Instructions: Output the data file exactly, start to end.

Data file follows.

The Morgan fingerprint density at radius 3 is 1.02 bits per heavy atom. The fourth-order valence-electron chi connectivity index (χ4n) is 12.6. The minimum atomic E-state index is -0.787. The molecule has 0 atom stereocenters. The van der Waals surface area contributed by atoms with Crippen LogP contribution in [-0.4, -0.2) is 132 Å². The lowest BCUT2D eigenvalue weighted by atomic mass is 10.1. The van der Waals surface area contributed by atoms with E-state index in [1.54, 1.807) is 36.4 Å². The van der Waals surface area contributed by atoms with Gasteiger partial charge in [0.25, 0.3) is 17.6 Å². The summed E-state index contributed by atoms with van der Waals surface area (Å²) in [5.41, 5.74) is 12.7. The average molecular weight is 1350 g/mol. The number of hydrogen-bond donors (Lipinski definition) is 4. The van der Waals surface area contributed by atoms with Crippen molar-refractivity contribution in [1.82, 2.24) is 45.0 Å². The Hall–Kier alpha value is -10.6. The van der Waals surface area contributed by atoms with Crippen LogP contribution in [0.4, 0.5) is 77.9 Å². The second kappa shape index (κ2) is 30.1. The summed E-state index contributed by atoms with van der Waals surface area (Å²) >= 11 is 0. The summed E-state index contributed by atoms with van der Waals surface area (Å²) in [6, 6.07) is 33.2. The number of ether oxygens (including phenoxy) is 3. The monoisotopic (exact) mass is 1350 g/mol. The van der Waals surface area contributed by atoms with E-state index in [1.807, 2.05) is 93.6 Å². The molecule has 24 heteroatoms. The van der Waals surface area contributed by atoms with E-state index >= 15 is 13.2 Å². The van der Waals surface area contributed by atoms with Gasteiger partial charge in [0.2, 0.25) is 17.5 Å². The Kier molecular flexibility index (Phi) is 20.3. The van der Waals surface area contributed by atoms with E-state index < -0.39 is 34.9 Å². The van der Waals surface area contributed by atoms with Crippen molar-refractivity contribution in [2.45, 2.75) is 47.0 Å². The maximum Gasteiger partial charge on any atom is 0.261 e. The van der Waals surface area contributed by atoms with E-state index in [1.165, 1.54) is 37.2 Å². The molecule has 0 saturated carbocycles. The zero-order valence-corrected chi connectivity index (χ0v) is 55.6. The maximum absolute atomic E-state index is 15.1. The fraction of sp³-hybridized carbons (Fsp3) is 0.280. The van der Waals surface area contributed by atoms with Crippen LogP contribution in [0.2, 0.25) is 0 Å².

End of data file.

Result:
The Morgan fingerprint density at radius 3 is 1.02 bits per heavy atom. The fourth-order valence-electron chi connectivity index (χ4n) is 12.6. The minimum atomic E-state index is -0.787. The molecule has 0 atom stereocenters. The van der Waals surface area contributed by atoms with Crippen LogP contribution in [-0.4, -0.2) is 132 Å². The lowest BCUT2D eigenvalue weighted by atomic mass is 10.1. The van der Waals surface area contributed by atoms with E-state index in [1.54, 1.807) is 36.4 Å². The van der Waals surface area contributed by atoms with Gasteiger partial charge in [0.25, 0.3) is 17.6 Å². The summed E-state index contributed by atoms with van der Waals surface area (Å²) in [5.41, 5.74) is 12.7. The average molecular weight is 1350 g/mol. The number of hydrogen-bond donors (Lipinski definition) is 4. The van der Waals surface area contributed by atoms with Crippen molar-refractivity contribution in [1.82, 2.24) is 45.0 Å². The Hall–Kier alpha value is -10.6. The van der Waals surface area contributed by atoms with Crippen LogP contribution in [0.4, 0.5) is 77.9 Å². The second kappa shape index (κ2) is 30.1. The summed E-state index contributed by atoms with van der Waals surface area (Å²) >= 11 is 0. The summed E-state index contributed by atoms with van der Waals surface area (Å²) in [6, 6.07) is 33.2. The number of ether oxygens (including phenoxy) is 3. The monoisotopic (exact) mass is 1350 g/mol. The van der Waals surface area contributed by atoms with E-state index in [1.807, 2.05) is 93.6 Å². The molecule has 24 heteroatoms. The van der Waals surface area contributed by atoms with E-state index >= 15 is 13.2 Å². The van der Waals surface area contributed by atoms with Gasteiger partial charge in [0.2, 0.25) is 17.5 Å². The Kier molecular flexibility index (Phi) is 20.3. The van der Waals surface area contributed by atoms with E-state index < -0.39 is 34.9 Å². The van der Waals surface area contributed by atoms with Crippen molar-refractivity contribution in [2.45, 2.75) is 47.0 Å². The maximum Gasteiger partial charge on any atom is 0.261 e. The van der Waals surface area contributed by atoms with E-state index in [1.165, 1.54) is 37.2 Å². The molecule has 0 saturated carbocycles. The zero-order valence-corrected chi connectivity index (χ0v) is 55.6. The maximum absolute atomic E-state index is 15.1. The fraction of sp³-hybridized carbons (Fsp3) is 0.280. The van der Waals surface area contributed by atoms with Crippen LogP contribution in [0.2, 0.25) is 0 Å².